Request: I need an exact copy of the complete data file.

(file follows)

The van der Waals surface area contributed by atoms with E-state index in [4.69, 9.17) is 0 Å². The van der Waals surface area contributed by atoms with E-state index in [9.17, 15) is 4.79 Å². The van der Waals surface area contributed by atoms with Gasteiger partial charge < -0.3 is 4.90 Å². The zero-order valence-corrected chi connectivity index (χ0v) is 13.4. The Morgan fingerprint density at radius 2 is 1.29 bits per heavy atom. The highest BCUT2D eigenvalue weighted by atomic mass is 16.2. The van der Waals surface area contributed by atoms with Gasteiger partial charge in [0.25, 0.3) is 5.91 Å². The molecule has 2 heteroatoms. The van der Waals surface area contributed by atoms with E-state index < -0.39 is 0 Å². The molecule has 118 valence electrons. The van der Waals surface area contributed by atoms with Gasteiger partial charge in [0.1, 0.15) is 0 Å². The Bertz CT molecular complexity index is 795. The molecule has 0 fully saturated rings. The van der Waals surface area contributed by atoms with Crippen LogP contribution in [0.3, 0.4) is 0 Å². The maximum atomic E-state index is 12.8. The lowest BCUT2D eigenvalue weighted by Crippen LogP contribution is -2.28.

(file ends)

The van der Waals surface area contributed by atoms with E-state index in [4.69, 9.17) is 0 Å². The van der Waals surface area contributed by atoms with E-state index in [9.17, 15) is 4.79 Å². The van der Waals surface area contributed by atoms with Gasteiger partial charge < -0.3 is 4.90 Å². The zero-order valence-corrected chi connectivity index (χ0v) is 13.4. The Morgan fingerprint density at radius 2 is 1.29 bits per heavy atom. The highest BCUT2D eigenvalue weighted by atomic mass is 16.2. The van der Waals surface area contributed by atoms with Gasteiger partial charge in [0.25, 0.3) is 5.91 Å². The molecule has 2 heteroatoms. The van der Waals surface area contributed by atoms with E-state index < -0.39 is 0 Å². The molecule has 118 valence electrons. The van der Waals surface area contributed by atoms with Gasteiger partial charge in [0.1, 0.15) is 0 Å². The Bertz CT molecular complexity index is 795. The molecule has 0 fully saturated rings. The van der Waals surface area contributed by atoms with Crippen LogP contribution in [0.3, 0.4) is 0 Å². The maximum atomic E-state index is 12.8. The lowest BCUT2D eigenvalue weighted by Crippen LogP contribution is -2.28.